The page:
This week the Institute of Medicine (IOM) released its list of the top 100 topics that should be addressed in comparative effectiveness research (CER) now — thanks to $1.1 billion in the American Recovery & Reinvestment Act
— that the federal government actually has the resources to do
substantial CER. IOM has prioritized the list by creating four
quartiles, noting that the first quartile is the highest priority
In order for the federal government to make good use of the huge pot of CER money, there are at least five things that they need to do to ensure its value and actually change care delivery.
I’m all for trying to find out whether me-too drugs add any significant
value. However, the greatest opportunities for implementing delivery
system change that improves care effectiveness and efficiency relate to
innovations in how care is organized and delivered, and how insights
are communicated to the broad range of health care actors — most
That’s why I was heartened by the IOM’s top 100 list — though
certainly I’d move a few up a quartile or two. The list has many
projects that fit my priorities, including a strong emphasis on CER to
reduce health disparities.
Results of Michael Jackson’s toxicology tests have not yet been released, but suspicions have centered on the powerful anesthetic and sedative drug propofol, also known by the brand name Diprivan. It was reportedly found in Jackson’s house, and a nurse who worked with him said he begged for propofol to help him sleep.
Now, some lots of propofol are being recalled for contamination.
Last night, the Centers for Disease Control and the Food and Drug
Administration advised clinicians immediately to stop using propofol
from two lots found to be tainted with elevated levels of endotoxin, a
toxin made by bacteria. Regulators said Teva Pharmaceuticals, the
manufacturer, had begun a voluntary recall of the lots.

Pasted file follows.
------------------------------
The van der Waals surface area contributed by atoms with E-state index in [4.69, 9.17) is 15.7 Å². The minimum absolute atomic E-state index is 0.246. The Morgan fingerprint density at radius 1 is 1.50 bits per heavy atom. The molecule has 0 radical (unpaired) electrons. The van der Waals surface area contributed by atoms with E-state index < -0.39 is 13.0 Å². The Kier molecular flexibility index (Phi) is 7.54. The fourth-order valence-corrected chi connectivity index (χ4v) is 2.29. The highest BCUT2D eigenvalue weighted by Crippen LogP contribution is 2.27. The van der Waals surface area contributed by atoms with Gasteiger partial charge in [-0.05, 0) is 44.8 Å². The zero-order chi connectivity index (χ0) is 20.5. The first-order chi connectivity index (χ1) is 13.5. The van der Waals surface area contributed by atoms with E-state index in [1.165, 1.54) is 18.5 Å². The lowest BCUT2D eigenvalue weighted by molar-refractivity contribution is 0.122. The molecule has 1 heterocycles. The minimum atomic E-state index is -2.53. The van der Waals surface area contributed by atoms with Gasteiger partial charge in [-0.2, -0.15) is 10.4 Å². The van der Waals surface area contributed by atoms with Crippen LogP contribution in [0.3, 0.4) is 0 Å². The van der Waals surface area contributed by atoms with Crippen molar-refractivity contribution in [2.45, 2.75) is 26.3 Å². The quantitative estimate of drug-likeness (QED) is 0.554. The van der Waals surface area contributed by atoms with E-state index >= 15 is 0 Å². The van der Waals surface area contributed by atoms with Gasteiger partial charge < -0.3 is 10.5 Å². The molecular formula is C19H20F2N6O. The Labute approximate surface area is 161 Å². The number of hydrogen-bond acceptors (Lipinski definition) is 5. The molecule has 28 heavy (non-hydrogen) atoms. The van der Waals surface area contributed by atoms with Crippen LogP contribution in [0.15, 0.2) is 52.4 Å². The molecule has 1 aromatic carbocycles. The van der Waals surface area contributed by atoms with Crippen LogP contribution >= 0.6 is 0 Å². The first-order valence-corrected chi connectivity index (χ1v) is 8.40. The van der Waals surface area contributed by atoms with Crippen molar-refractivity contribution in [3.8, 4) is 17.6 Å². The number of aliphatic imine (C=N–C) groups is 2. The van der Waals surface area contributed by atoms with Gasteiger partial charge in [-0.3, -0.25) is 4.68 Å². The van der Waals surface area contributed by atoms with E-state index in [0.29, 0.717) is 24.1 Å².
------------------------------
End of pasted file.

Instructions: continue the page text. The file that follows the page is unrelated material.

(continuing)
The debate about a public health insurance option mirrors the debate
about public power in the 1920’s and 30’s. The arguments then were very
similar to the arguments we hear today.
The principal issue then was whether the federal government should
enter the public power business by investing taxpayers’ money to build
the Tennessee Valley Authority and to harness the Columbia and other
rivers for electrical energy, or whether the sites should be transferred to the
private sector. A second issue was who should build transmission lines
and set wholesale prices when the Federal government built dams.
The answer to the second question was first enunciated on the Senate
floor in the fight over the Wilson Dam in 1920 by Senator John Sharp
Williams of Tennessee. He said, “The government should have somewhere a
producer of these things that should furnish a productive element to
stop and check private profiteering.” Thus was born the yardstick
federal policy which later found its way into TVA legislation through
the efforts of Nebraska’s Senator George Norris. In a 1932 campaign
speech in Portland, Oregon, Franklin Roosevelt referred to his TVA and
other regional proposals as “yardsticks to prevent extortion against
Once again we are looking forward to an exciting and packed event on July 9th. So RSVP early and please make it firm. Before we get to the agenda, I urge everyone to explore and endorse “A Declaration of Health Data Rights.”
1. HandHold Adaptive, LLC, Dan Tedesco – Dan will present iPrompts – the portable, customizable, visual prompting tool for those with special needs.
Stephen Colbert’s Republican Health Care Infomercial. Quite wonderful. Can’t get it to embed but here’s the link
I have been a strong proponent of the creation of a National Health Record (NHR), but will it increase the quality of care for each citizen? Without 100 percent compliance by all healthcare providers the establishment of the NHR will bear little fruit for its expense. Proponents of a NHR site the achievements of the VHA. VHA patients include highly mobile active and inactive soldiers. Ubiquitous methods for viewing clinical data are critical, however Joe Outpatient doesn’t move around in this manner nor does he stray far from the facilities where he receives care.
Up at the Healthcare Economist. Daniel Gilden's piece over here leads off, as it should!
Policy-makers involved in healthcare reform are making a mistake in disproportionately emphasizing our current doctor shortage while neglecting serious shortages of care providers in other fields of health. Rather than continuing a failed, piecemeal approach, the nation needs to establish a multi-professional, multi-disciplinary, national planning body charged with carrying out a comprehensive and coordinated national health workforce policy. National healthcare reform cannot be realized without effective national health workforce reform.
With the Washington insiders at politico.com
reporting this weekend that health care reform appears to be in “real
jeopardy,” and the Senate Finance Committee so uneasy that they have
decided to delay reform bill markup until after the July Fourth recess,
it’s increasingly clear that an approach of layering more and more
fixes onto the present system isn’t going to work.